• Stop for gas about 5-10 minutes from where I'm going to be storing the bike and add stabilizer to the tank before filling with gas. Then fill with high-test (octane loos during storage will bring it down some by spring even with stabilizer). Adding the stabilizer (enough for a full tank) to the gas before filling up will help mix it with your gas when filling. The 5-10 minute ride from the gas station to storage will complete the mixing and will move the stabilizer to where it is mosr needed (your carbs).
    • Once back home then you change your fluids before putting it in storage.


    Quote Originally Posted by 179212 View Post
    ... I also plan on changing all fluids before the next riding season so which is better fall change or spring? ...
    My thinking here is just the opposite. Change fluids before storage.

    At the end of storage just ride the bike with no need to change the fliuds that were put in just prior to storage.
    As mentioned, there is condensation in used oil for an internal combustion engine. Even running it before won't always get rid of all the moisture and does little to rid the oil of the harmful acids that are a by-product of combustion. When you have an environment that is subject to significant temperature swings (unheated storage), you will get condensation if there is any moisture present. The moisture in the oil mixed with the acid in the oil will subject your internals to an acidic fog/condensation. Not good for bearings, etc., etc.

    Having your oil and other fluids hot and freshly agitated prior to the change does two things:
    1. Removes most of the moisture from the oil so that what little oil is left after draing the old oil (perhaps 1/8 liter) has the least amount of moisture in it possible.
    2. Suspends the particulate matter such as ash, etc., that is finer than the filter media, as much as possible and thereby ensures most of it is removed versus left sitting as sediment.


    This is where changing to fresh fluids prior to storage has the most benefit and using a quality stabilizer can help. I've used many good products over the past several decades like Sta-bil, Seafoam, etc. These are good products and they have versions that are specially formulated to work with ethanol if you can't avoid that meanace. This year I've switched over to Starbrite's "EZ Store EZ Start Gas Storage Additive" http://www.starbrite.com/item/ez-sto...ategory_id=569.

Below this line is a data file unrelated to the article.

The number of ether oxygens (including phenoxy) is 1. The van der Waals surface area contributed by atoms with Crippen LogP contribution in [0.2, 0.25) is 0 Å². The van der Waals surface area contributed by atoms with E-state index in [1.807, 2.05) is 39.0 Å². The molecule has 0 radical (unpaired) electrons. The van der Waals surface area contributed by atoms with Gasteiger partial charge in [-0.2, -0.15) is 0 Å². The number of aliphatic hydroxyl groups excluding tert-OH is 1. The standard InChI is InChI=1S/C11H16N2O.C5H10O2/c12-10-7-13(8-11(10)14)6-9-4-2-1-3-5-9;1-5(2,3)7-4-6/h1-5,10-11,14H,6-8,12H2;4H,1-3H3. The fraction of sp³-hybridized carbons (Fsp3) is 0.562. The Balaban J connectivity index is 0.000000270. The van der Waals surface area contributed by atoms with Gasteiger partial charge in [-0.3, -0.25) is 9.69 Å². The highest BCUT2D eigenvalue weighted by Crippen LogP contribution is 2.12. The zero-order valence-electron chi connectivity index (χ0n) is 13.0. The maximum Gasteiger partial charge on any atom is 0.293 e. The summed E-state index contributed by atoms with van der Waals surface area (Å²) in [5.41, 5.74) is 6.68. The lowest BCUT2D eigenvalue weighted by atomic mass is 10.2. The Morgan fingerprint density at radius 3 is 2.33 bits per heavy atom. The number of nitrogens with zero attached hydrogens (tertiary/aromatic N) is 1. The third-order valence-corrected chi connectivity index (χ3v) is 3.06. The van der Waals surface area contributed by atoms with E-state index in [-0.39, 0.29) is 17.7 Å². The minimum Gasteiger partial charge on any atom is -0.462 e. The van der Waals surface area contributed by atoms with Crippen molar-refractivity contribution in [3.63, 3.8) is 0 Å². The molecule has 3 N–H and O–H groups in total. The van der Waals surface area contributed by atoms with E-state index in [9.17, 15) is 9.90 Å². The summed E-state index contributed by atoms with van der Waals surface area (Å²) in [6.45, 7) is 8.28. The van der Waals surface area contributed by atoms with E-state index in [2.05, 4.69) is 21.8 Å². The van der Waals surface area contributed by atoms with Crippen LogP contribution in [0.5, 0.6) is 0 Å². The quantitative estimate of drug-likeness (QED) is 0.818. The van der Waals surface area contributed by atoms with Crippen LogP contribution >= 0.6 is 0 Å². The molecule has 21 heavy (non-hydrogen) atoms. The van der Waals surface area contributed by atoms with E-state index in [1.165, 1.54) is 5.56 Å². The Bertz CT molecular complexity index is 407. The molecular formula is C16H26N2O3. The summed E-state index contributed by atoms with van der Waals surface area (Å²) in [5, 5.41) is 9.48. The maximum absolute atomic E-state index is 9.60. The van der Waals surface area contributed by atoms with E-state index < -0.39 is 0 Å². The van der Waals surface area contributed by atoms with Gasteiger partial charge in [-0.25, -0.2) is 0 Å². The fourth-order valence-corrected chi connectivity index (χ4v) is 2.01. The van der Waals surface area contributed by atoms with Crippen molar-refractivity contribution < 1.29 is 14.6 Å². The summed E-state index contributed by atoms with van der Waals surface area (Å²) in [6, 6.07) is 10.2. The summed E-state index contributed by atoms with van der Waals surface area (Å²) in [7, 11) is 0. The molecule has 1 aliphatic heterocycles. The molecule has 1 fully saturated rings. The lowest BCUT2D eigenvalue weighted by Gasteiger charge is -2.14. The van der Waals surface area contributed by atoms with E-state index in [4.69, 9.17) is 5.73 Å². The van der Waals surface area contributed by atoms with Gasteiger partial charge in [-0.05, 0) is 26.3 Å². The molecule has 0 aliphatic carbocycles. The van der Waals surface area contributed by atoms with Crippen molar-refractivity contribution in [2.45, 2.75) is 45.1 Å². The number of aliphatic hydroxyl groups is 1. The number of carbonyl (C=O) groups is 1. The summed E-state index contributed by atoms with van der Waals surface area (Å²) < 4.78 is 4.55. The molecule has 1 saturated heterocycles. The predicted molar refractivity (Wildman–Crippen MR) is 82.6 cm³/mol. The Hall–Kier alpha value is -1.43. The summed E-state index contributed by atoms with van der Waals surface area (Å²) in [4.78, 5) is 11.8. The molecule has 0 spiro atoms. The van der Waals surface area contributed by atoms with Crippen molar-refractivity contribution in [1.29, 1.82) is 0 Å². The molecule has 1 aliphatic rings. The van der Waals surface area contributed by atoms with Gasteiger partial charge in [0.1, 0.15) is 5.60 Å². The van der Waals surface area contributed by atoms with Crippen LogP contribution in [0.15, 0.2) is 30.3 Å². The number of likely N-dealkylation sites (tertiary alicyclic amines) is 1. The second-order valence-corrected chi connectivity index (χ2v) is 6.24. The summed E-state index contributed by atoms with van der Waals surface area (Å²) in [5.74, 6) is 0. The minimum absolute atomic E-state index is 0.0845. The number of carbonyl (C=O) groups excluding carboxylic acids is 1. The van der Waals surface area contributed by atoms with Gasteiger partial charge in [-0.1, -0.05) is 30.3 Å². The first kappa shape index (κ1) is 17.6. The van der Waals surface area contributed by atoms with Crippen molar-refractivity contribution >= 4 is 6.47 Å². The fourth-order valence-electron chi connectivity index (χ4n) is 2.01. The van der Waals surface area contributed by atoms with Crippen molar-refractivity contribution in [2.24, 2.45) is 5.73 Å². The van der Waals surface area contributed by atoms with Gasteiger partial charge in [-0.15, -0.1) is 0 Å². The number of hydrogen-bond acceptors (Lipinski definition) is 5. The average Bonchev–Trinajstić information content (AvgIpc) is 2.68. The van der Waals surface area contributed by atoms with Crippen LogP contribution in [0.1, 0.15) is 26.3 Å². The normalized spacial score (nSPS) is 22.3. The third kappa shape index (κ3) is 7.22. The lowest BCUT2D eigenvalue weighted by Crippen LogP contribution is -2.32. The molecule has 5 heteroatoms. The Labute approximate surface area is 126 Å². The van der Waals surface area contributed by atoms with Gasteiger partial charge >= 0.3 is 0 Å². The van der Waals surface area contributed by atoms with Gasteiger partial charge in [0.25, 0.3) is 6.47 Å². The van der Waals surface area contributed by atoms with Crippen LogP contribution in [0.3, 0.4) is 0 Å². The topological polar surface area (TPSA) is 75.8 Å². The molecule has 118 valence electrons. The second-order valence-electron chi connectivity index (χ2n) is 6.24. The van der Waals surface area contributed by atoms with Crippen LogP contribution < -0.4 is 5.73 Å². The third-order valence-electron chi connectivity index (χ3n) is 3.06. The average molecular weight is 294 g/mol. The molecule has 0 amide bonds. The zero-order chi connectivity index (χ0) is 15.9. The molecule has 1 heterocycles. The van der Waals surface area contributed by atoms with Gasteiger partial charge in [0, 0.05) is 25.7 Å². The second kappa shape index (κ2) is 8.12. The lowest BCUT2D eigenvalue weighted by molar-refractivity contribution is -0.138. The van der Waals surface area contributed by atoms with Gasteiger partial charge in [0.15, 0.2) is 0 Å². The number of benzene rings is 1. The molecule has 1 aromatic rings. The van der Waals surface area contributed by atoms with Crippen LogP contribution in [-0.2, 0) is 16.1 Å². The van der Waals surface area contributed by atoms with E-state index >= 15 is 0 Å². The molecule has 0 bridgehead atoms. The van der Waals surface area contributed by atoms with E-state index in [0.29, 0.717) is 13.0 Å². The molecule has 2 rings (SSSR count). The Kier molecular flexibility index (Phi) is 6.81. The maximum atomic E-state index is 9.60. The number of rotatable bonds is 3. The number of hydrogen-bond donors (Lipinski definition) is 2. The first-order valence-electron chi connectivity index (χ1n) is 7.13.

This is what my marine mechanic recommended for witnerizing my 5.7L boat engine because he feels (doesn't know for sure) it does a better job of fogging the internals for storage. I also like the fact that it is formulated for 24 months as a few of my bikes don't get used very often so they get stabilizer put in at every refueling to try and keep the gas good.
    Regards, Alan - President BMWONS - MOA Charter Club #097, BMWMOA/BMWRA/BMWONS/Airheads
    Current: '14 R1200RT / '06 Ducati ST3s / '91 R100GS / '86 R80RT / '75 R90S / '73 850 & '70 750 Commando Prev: '04 R1150RT / '81 Honda GL1100 / '77 Suzuki GS750 / '73 Norton 850 Commando

  10. #10
    John D'oh
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    I would suggest that the tank be stored dry. Fuel quality is so poor these days it wont really be any good after months of storage even with Stabil added. Today's pump gas is barely sufficient for a motor originally designed to run on 96 or better octane fuel anyway let alone after 5-6 months of storage. After your last ride of the season, change engine and transmission oil as described above and transfer the remaining fuel to your automobile. If you clean the tank and dry it out there wont be any water and dirt or alcohol to attack the coating and steel. Because the gas caps are vented, I replace them with a large tight fitting rubber stopper. AND, with the tank and float bowls empty, crank the engine with the throttle open a 1/4 turn to draw the last bit of fuel out of the various passages in the carbs. That helps to keep the idle circuit operational. I've seen batteries that froze and cracked open before. I believe that a fully charged battery won't freeze (and have lived in a place where winter temps reached 50 below zero so I can vouch for that) but I would still think it a good idea to remove the battery and store it in a climate controlled environment. There was a 'saying' in Diesel mechanics school: Store a diesel engine wet and a gasoline engine dry.
    John D'oh

  11. #11
    Registered User Subman's Avatar
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    Storage

    Last winter was my first with my /5. Based on recommendations from the older/wiser heads on the ABC site I fully drained the tank and removed the float bowls. Bike seemed to like it and fired right up this spring; I'll be doing the same procedure this winter.
    Dave K.
    1971 R75/5

  12. #12
    Fortis Fortuna Adiuvat Omega Man's Avatar
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    Steel tanks- marine engine fogger or occasional shot of WD-40 to keep the "flash rust" at bay.
    OM
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  13. #13
    Registered User tanker4me's Avatar
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    +1 on changing fluids before storage.
    Even if it’s only the engine oil that will have acidic qualities.
    I don’t have to winterize but have several bikes that I ride less than 3,000 miles a year.
    I figure between condensation and hard use when they’re ridden, a yearly fluid change is cheap insurance for continued bike health.
    Bill
    Last edited by tanker4me; 11-13-2018 at 01:02 PM.